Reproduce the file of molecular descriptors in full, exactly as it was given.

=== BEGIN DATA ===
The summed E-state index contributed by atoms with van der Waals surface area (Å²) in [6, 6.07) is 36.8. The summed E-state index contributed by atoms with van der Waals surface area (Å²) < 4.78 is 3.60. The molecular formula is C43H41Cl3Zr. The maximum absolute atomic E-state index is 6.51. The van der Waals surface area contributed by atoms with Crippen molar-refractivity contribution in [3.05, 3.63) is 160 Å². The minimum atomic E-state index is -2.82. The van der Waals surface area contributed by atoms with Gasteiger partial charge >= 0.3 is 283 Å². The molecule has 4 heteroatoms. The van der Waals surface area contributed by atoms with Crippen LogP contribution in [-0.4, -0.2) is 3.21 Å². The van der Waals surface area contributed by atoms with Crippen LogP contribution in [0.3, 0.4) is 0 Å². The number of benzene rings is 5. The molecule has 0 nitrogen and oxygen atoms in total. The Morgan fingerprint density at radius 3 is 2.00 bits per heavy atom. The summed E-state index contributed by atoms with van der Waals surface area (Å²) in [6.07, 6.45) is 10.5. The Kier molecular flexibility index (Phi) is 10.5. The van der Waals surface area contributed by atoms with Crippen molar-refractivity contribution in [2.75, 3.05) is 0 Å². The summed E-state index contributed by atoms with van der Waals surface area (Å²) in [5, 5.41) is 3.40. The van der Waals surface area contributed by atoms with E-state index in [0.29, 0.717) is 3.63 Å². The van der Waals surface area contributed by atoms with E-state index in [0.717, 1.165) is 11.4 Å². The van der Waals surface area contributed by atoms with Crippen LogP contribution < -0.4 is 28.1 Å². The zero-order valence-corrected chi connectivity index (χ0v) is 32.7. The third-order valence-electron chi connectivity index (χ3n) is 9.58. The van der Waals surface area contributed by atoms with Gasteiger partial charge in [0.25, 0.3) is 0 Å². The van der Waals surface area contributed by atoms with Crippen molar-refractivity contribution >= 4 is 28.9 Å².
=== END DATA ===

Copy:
The summed E-state index contributed by atoms with van der Waals surface area (Å²) in [6, 6.07) is 36.8. The summed E-state index contributed by atoms with van der Waals surface area (Å²) < 4.78 is 3.60. The molecular formula is C43H41Cl3Zr. The maximum absolute atomic E-state index is 6.51. The van der Waals surface area contributed by atoms with Crippen molar-refractivity contribution in [3.05, 3.63) is 160 Å². The minimum atomic E-state index is -2.82. The van der Waals surface area contributed by atoms with Gasteiger partial charge >= 0.3 is 283 Å². The molecule has 4 heteroatoms. The van der Waals surface area contributed by atoms with Crippen LogP contribution in [-0.4, -0.2) is 3.21 Å². The van der Waals surface area contributed by atoms with Crippen LogP contribution in [0.3, 0.4) is 0 Å². The number of benzene rings is 5. The molecule has 0 nitrogen and oxygen atoms in total. The Morgan fingerprint density at radius 3 is 2.00 bits per heavy atom. The summed E-state index contributed by atoms with van der Waals surface area (Å²) in [6.07, 6.45) is 10.5. The Kier molecular flexibility index (Phi) is 10.5. The van der Waals surface area contributed by atoms with Crippen molar-refractivity contribution in [2.75, 3.05) is 0 Å². The summed E-state index contributed by atoms with van der Waals surface area (Å²) in [5, 5.41) is 3.40. The van der Waals surface area contributed by atoms with E-state index in [0.29, 0.717) is 3.63 Å². The van der Waals surface area contributed by atoms with E-state index in [0.717, 1.165) is 11.4 Å². The van der Waals surface area contributed by atoms with Crippen LogP contribution < -0.4 is 28.1 Å². The zero-order valence-corrected chi connectivity index (χ0v) is 32.7. The third-order valence-electron chi connectivity index (χ3n) is 9.58. The van der Waals surface area contributed by atoms with Gasteiger partial charge in [0.25, 0.3) is 0 Å². The van der Waals surface area contributed by atoms with Crippen molar-refractivity contribution >= 4 is 28.9 Å².